FIG. 1 also shows that the sanitary napkin 20 has a periphery 21 which is defined by the outer edges of the sanitary napkin 20 in which the longitudinal edges are designated 23 and the end edges are designated 25. A central region 31 is disposed between two end regions 33. The end regions 33 preferably extend longitudinally outwardly from the edges of the central region 31 about 12% to about 33% of the length of the sanitary napkin. A detailed description of a sanitary napkin having a central region 31 and the two end regions 33 is contained in U.S. Pat. No. 4,690,680, issued to Higgins on Sep. 1, 1987.
While the topsheet, the backsheet, and the absorbent core may be assembled in a variety of well known configurations (including so called "tube" products or side flap products), preferred sanitary napkin configurations are described generally in U.S. Pat. No. 4,950,264, issued to Osborn on Aug. 21, 1990; U.S. Pat. No. 4,425,130, issued to Desmarais on Jan. 10, 1984; U.S. Pat. No. 4,321,924, issued to Ahr on Mar. 30, 1982; U.S. Pat. No. 4,589,876, issued to Van Tilburg on Aug. 18, 1987. Each of these patents are hereby incorporated herein by reference. FIG. 1 shows a preferred embodiment of the sanitary napkin 20 in which the topsheet 24 and the backsheet 26 have length and width dimensions generally larger than those of the absorbent core 28. The topsheet 24 and the backsheet 26 extend beyond the edges of the absorbent core 28 to thereby form at least a portion of the periphery 21.
The Absorbent Core
The absorbent core 28 may be any absorbent means which is capable of absorbing or retaining liquids (e.g., menses and/or urine). As shown in FIG. 1, the absorbent core 28 has a body surface, a garment surface, side edges, and end edges. The absorbent core 28 may be manufactured in a wide variety of sizes and shapes (e.g., rectangular, oval, hourglass, dog bone, asymmetric, etc.) and from a wide variety of liquid-absorbent materials commonly used in sanitary napkins and other absorbent articles such as comminuted wood pulp which is generally referred to as airfelt. Examples of other suitable absorbent materials include creped cellulose wadding; meltblown polymers including coform; chemically stiffened, modified or cross-linked cellulosic fibers; synthetic fibers such as crimped polyester fibers; peat moss; tissue including tissue wraps and tissue laminates; absorbent foams; absorbent sponges; superabsorbent polymers; absorbent gelling materials; or any equivalent material or combinations of materials, or mixtures of these. The configuration and construction of the absorbent core may also be varied (e.g., the absorbent core may have varying caliper zones (e.g., profiled so as to be thicker in the center), hydrophilic gradients, superabsorbent gradients, or lower density and lower average basis weight acquisition zones; or may comprise one or more layers or structures). The total absorbent capacity of the absorbent core should, however, be compatible with the design loading and the intended use of the sanitary napkin. Further, the size and absorbent capacity of the absorbent core may be varied to accommodate different uses such as incontinence pads, pantiliners, regular sanitary napkins, or overnight sanitary napkins.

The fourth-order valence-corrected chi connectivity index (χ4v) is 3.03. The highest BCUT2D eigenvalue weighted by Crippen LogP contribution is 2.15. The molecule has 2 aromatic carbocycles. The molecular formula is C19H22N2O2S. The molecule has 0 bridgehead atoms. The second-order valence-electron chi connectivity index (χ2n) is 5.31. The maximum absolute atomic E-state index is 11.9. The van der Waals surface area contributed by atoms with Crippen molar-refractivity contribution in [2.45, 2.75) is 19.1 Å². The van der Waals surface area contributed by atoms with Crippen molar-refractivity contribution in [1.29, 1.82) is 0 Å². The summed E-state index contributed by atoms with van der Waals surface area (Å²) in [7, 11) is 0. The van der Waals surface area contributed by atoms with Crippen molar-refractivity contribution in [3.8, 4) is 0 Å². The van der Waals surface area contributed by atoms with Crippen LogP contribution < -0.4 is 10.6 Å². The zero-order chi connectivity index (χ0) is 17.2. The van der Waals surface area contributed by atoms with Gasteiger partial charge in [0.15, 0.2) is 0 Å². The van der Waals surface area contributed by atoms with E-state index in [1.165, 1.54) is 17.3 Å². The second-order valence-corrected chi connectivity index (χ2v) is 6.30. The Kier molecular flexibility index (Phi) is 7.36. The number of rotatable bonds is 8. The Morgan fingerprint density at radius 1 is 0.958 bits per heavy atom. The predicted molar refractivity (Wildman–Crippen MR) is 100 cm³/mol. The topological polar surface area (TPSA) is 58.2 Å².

Exemplary absorbent structures for use as the absorbent core of the present invention are described in U.S. Pat. No. 4,950,264, issued to Osborn on Aug. 21, 1990; U.S. Pat. No. 4,610,678, issued to Weisman et al. on Sep. 9, 1986; U.S. Pat. No. 4,834,735, issued to Alemany et at. on May 30, 1989; and European Patent Application No. 0 198 683, The Procter & Gamble Company, published Oct. 22, 1986 in the name of Duenk, et al. Each of these patents are incorporated herein by reference. A preferred embodiment of the absorbent core comprises a blend of comminuted wood pulp and a superabsorbent polymer. A wood pulp suitable for comminution into airfelt is provided by the Buckeye Cellulose Corp. of Memphis, Tenn. under the designation Foley Fluff A suitable superabsorbent polymer is provided by Nalco Chemical Co. of Naperville, Ill. under the designation Nalco 1180.
The backsheet 26 is impervious to bodily fluids (e.g., menses and/or urine) yet readily dispersible in cold water under the mild agitation seen when flushing a conventional toilet. As used herein, a material is impervious to bodily fluids (i.e. "water resistant") if the material is capable of capable of maintaining a hydrostatic head that is greater than about 12 cm without substantial leakage when evaluated using the method described in the TEST METHODS section below. The backsheet 26 is preferably manufactured from a wet laid tissue that also comprises a temporary wet strength resin. The tissue has also preferably been coated with a water resistant resinous material. The backsheet preferably has a matte finish to provide a more clothlike appearance. Further, the backsheet 26 may permit vapors to escape from the absorbent core 28 (i.e., breathable) while still preventing exudates from passing through the backsheet 26.
While a coated, wet laid tissue is preferred for the present invention, any fibrous assembly that is impervious to bodily fluids, yet readily dispersible in cold water under mild agitation is suitable. Thus, suitable materials include carded, air laid, or wet laid assemblies of hydrophilic fibers. Suitable fibers include, but are not limited to, natural fibers (e.g., wood or cotton fibers), synthetic fibers (e.g., polymeric fibers such as polyester, polypropylene, or polyethylene fibers) or a combination of natural and synthetic fibers. In order to ensure easy dispersibility, such fibers should be either intrinsically hydrophilic or treated to be hydrophilic. As used herein, the contact angle between water and the material surface is used to define its relative hydrophilicity. The contact angle is less than 90 degrees for a material to be considered to be a "hydrophilic" material. Methods of treating fibrous assemblies to render them hydrophilic are described in U.S. Pat. No. 4,950,254 issued to Osborn on Aug. 21, 1990, the disclosure of which is incorporated herein by reference.